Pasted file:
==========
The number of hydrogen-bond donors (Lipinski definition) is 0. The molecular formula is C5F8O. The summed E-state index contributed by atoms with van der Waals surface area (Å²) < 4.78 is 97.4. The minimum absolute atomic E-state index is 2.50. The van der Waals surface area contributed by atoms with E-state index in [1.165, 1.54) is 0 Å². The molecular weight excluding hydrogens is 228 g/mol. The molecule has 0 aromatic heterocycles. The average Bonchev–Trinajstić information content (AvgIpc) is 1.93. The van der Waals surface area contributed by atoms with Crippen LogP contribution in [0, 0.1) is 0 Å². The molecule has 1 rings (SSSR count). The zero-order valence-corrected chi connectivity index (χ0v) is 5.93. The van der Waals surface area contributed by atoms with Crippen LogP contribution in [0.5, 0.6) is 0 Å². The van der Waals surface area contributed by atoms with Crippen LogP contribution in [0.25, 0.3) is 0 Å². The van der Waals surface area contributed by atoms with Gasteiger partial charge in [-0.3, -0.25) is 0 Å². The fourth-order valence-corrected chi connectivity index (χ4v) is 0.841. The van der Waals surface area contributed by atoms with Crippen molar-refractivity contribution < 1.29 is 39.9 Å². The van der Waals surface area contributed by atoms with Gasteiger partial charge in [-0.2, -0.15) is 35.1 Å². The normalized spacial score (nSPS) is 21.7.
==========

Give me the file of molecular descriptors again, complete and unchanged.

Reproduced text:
The number of hydrogen-bond donors (Lipinski definition) is 0. The molecular formula is C5F8O. The summed E-state index contributed by atoms with van der Waals surface area (Å²) < 4.78 is 97.4. The minimum absolute atomic E-state index is 2.50. The van der Waals surface area contributed by atoms with E-state index in [1.165, 1.54) is 0 Å². The molecular weight excluding hydrogens is 228 g/mol. The molecule has 0 aromatic heterocycles. The average Bonchev–Trinajstić information content (AvgIpc) is 1.93. The van der Waals surface area contributed by atoms with Crippen LogP contribution in [0, 0.1) is 0 Å². The molecule has 1 rings (SSSR count). The zero-order valence-corrected chi connectivity index (χ0v) is 5.93. The van der Waals surface area contributed by atoms with Crippen LogP contribution in [0.5, 0.6) is 0 Å². The van der Waals surface area contributed by atoms with Crippen LogP contribution in [0.25, 0.3) is 0 Å². The van der Waals surface area contributed by atoms with Gasteiger partial charge in [-0.3, -0.25) is 0 Å². The fourth-order valence-corrected chi connectivity index (χ4v) is 0.841. The van der Waals surface area contributed by atoms with Crippen molar-refractivity contribution < 1.29 is 39.9 Å². The van der Waals surface area contributed by atoms with Gasteiger partial charge in [-0.2, -0.15) is 35.1 Å². The normalized spacial score (nSPS) is 21.7.